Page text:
A House Democrat insisted Wednesday that a cop was beaten to death with a fire extinguisher by January 6 rioters even though the claim has long been debunked.
Rep. Mondaire Jones, (D-NY), insisted at a House Judiciary Committee meeting that Capitol Police Officer Brian Sicknick was bludgeoned by Trump supporters, a claim first reported — and then later corrected – by The New York Times. Jones’ initial comment was not caught on video, but Rep. Dan Bishop, R-N.C., heard it and reacted.
“Did you say a police officer was bludgeoned to death by the crowd at the Jan. 6 riots?” Bishop asked Jones.
Jones replied that he had in fact said “a police officer was bludgeoned to death,” but that he “did not say at the hands of who.”
“Who are you referring to, if you don’t mind saying?” Bishop pressed.
The Washington, D.C., Medical Examiner’s Office ruled Sicknick, who died the day after the riot, succumbed to natural causes after suffering two strokes.
As the pair went back and forth, it seemed clear that Jones sensed he was on shaky ground.
“Are you denying that at least one Capitol police officer was murdered in the midst of what happened on Jan. 6?” Jones shot back.
“Yeah, I think I am denying it,” Bishop replied. “I understood there were reports early on that Sicknick was struck with a fire extinguisher and that was subsequently debunked as false. He died of natural causes that were not connected to the event. Are we talking about the same person, Sicknick, or are we talking about somebody else?”
Jones pivoted to the unfounded claim that Sicknick’s death was indirectly cased by the rioters.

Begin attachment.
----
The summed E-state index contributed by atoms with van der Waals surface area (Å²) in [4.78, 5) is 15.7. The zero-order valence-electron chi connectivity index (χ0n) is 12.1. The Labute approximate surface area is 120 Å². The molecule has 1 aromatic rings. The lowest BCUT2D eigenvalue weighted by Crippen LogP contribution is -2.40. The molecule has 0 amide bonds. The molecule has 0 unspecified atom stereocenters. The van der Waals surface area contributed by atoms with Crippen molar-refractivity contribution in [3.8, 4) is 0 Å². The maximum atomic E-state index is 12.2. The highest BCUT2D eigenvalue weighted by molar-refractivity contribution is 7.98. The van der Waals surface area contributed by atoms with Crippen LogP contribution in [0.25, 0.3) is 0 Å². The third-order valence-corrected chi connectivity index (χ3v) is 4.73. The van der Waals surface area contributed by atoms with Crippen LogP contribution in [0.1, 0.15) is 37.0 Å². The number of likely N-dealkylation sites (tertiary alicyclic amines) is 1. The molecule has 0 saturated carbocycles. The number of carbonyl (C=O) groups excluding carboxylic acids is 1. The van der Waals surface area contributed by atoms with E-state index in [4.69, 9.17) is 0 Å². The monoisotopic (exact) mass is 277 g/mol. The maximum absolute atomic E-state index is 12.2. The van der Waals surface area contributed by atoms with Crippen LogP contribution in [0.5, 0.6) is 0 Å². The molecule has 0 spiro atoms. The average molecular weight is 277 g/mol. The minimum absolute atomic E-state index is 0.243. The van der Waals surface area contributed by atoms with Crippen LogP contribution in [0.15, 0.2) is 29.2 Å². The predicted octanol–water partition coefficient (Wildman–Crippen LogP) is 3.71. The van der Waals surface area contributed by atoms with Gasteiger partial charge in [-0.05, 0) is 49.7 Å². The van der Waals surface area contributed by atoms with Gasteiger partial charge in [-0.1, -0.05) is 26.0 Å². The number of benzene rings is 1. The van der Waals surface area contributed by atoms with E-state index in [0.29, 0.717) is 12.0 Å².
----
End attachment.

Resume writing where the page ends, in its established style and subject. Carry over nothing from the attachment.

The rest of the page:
“You know, we’re talking about ‘but for’ causation of Officer Sicknick’s death,” he said. “And so I would hope you would at least concede at a minimum that Mr. Sicknick died as a result of what happened on Jan. 6 and I’m disappointed if you suggest otherwise sir.”
Jones later accused Bishop of nitpicking, saying that 138 Capitol and DC police officers were injured and that multiple Capitol police officers died as a direct result the riots. The deaths were possibly a reference to Metropolitan Police Officer Jeffrey Smith and Capitol Police Officer Howard Liebengood, who both committed suicide in the days following the riot.
The New York Times reported on Jan. 8, citing “two law enforcement officials,” that Sicknick was beaten with a fire extinguisher and died hours later. A month later, the newspaper updated the story to say “law enforcement officials initially said Mr. Sicknick was struck with a fire extinguisher, but weeks later, police sources and investigators were at odds over whether he was hit.”
Jones is not the first Democrat to repeat the false claim. It was included in the House Democrats’ second article of impeachment against former President Donald Trump over the riot.
The only people who died during the riot were Ashli Babbitt, who was shot dead by a Capitol Police Officer Michael Byrd; Kevin Greeson, 55, and Benjamin Phillips, 50, who both suffered fatal heart attacks; and Rosanne Boyland, 34, whose death was attributed to an accidental overdose of amphetamines.